Peel the squash and cut in half lengthwise. Scoop out and discard the seeds. Slice each half, from top to bottom, into 1/3-inch thick slices. Lay the slices on baking sheets. Combine the oil and spices in a small bowl and brush the oil mixture onto the squash slices. Sprinkle the poblano then a little salt over the slices and roast in oven for 15 to 20 minutes, until squash is tender. Set aside to cool.

    In meantime, whisk together the sauce ingredient. Once the butternut squash slices have cooled, plate them and drizzle with the sauce. Add fresh lime juice to desired taste.

    Balkan Polenta with Rapini

    Balkan Polenta with Rapini

    Mains & Sides Recipe

    To me, this is comfort food. The warm, sweet flavor of the polenta combined with bitter rapini and salty, tangy feta and makes my mouth water. Balkan polenta is made with coarse cornmeal, which gives it a more defined texture. And while I love Greek feta, I like a softer and stronger Bulgarian feta for this and other baked dishes. I also only buy feta swimming in brine. The brine keeps the cheese moist and gives it has a longer shelf life. When first made the polenta will have a softer consistency like porridge. As it sits it will firm and cut nicely into squares. It’s also great as leftovers. One next-day idea shown in the photo below: cut it into squares; brush the squares with olive oil; and bake at 350 deg F until golden.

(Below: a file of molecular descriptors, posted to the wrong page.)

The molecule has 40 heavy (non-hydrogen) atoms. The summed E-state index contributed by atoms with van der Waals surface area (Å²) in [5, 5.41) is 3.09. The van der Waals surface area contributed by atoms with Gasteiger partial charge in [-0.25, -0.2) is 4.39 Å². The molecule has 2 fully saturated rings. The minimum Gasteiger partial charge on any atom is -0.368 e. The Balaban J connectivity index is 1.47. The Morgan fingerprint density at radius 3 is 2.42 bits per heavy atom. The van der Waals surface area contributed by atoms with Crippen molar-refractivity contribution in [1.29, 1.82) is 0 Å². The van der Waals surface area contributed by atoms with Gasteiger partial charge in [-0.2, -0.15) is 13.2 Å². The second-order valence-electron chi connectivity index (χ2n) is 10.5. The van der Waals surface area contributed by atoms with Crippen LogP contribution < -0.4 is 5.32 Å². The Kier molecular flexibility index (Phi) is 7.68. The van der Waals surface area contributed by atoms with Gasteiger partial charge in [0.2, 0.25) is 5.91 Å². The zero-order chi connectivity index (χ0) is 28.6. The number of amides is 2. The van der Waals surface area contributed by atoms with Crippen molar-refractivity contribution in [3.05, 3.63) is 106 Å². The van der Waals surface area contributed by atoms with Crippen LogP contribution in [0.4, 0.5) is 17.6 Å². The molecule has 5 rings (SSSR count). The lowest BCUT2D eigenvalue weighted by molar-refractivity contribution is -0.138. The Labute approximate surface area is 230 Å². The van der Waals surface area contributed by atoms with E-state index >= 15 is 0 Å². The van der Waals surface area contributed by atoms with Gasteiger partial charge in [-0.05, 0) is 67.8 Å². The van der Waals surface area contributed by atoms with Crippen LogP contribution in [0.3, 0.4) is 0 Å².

Polenta
    • 1 ½ cups coarse yellow cornmeal
    • 4 cups vegetable or chicken stock
    • ½ cup olive oil
    • 1 ¾ cups feta, freshly crumbled
    • 1 cup yogurt
    • ½ lb rapini, washed and coarsely chopped